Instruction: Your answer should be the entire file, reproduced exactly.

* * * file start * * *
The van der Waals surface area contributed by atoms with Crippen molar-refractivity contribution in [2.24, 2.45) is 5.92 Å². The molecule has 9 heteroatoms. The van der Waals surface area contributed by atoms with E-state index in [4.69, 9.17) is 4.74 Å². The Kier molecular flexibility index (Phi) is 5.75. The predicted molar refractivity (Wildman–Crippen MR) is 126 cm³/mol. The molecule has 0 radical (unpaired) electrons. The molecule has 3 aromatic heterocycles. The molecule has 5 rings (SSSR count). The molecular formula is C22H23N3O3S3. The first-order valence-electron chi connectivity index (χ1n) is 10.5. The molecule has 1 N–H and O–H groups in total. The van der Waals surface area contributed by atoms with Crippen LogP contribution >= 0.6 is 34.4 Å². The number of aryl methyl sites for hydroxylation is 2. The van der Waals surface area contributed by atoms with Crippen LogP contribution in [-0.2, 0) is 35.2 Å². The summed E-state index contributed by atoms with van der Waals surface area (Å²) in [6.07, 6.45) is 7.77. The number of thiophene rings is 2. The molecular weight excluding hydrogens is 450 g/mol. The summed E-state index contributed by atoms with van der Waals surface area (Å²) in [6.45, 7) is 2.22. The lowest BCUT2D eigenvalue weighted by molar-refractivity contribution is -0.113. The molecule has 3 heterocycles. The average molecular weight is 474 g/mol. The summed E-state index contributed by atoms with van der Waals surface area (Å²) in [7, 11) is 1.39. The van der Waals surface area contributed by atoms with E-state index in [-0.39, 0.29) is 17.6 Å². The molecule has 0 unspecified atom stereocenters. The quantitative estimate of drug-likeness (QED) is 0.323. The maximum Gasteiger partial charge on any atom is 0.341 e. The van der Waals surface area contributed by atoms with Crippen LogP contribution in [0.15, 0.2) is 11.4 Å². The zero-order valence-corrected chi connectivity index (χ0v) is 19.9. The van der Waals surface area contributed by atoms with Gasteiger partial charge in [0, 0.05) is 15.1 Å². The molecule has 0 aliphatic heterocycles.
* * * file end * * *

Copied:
The van der Waals surface area contributed by atoms with Crippen molar-refractivity contribution in [2.24, 2.45) is 5.92 Å². The molecule has 9 heteroatoms. The van der Waals surface area contributed by atoms with E-state index in [4.69, 9.17) is 4.74 Å². The Kier molecular flexibility index (Phi) is 5.75. The predicted molar refractivity (Wildman–Crippen MR) is 126 cm³/mol. The molecule has 0 radical (unpaired) electrons. The molecule has 3 aromatic heterocycles. The molecule has 5 rings (SSSR count). The molecular formula is C22H23N3O3S3. The first-order valence-electron chi connectivity index (χ1n) is 10.5. The molecule has 1 N–H and O–H groups in total. The van der Waals surface area contributed by atoms with Crippen LogP contribution >= 0.6 is 34.4 Å². The number of aryl methyl sites for hydroxylation is 2. The van der Waals surface area contributed by atoms with Crippen LogP contribution in [-0.2, 0) is 35.2 Å². The summed E-state index contributed by atoms with van der Waals surface area (Å²) in [6.07, 6.45) is 7.77. The number of thiophene rings is 2. The molecular weight excluding hydrogens is 450 g/mol. The summed E-state index contributed by atoms with van der Waals surface area (Å²) in [6.45, 7) is 2.22. The lowest BCUT2D eigenvalue weighted by molar-refractivity contribution is -0.113. The molecule has 3 heterocycles. The average molecular weight is 474 g/mol. The summed E-state index contributed by atoms with van der Waals surface area (Å²) in [7, 11) is 1.39. The van der Waals surface area contributed by atoms with E-state index in [-0.39, 0.29) is 17.6 Å². The molecule has 0 unspecified atom stereocenters. The quantitative estimate of drug-likeness (QED) is 0.323. The maximum Gasteiger partial charge on any atom is 0.341 e. The van der Waals surface area contributed by atoms with Crippen LogP contribution in [0.15, 0.2) is 11.4 Å². The zero-order valence-corrected chi connectivity index (χ0v) is 19.9. The van der Waals surface area contributed by atoms with Gasteiger partial charge in [0, 0.05) is 15.1 Å². The molecule has 0 aliphatic heterocycles.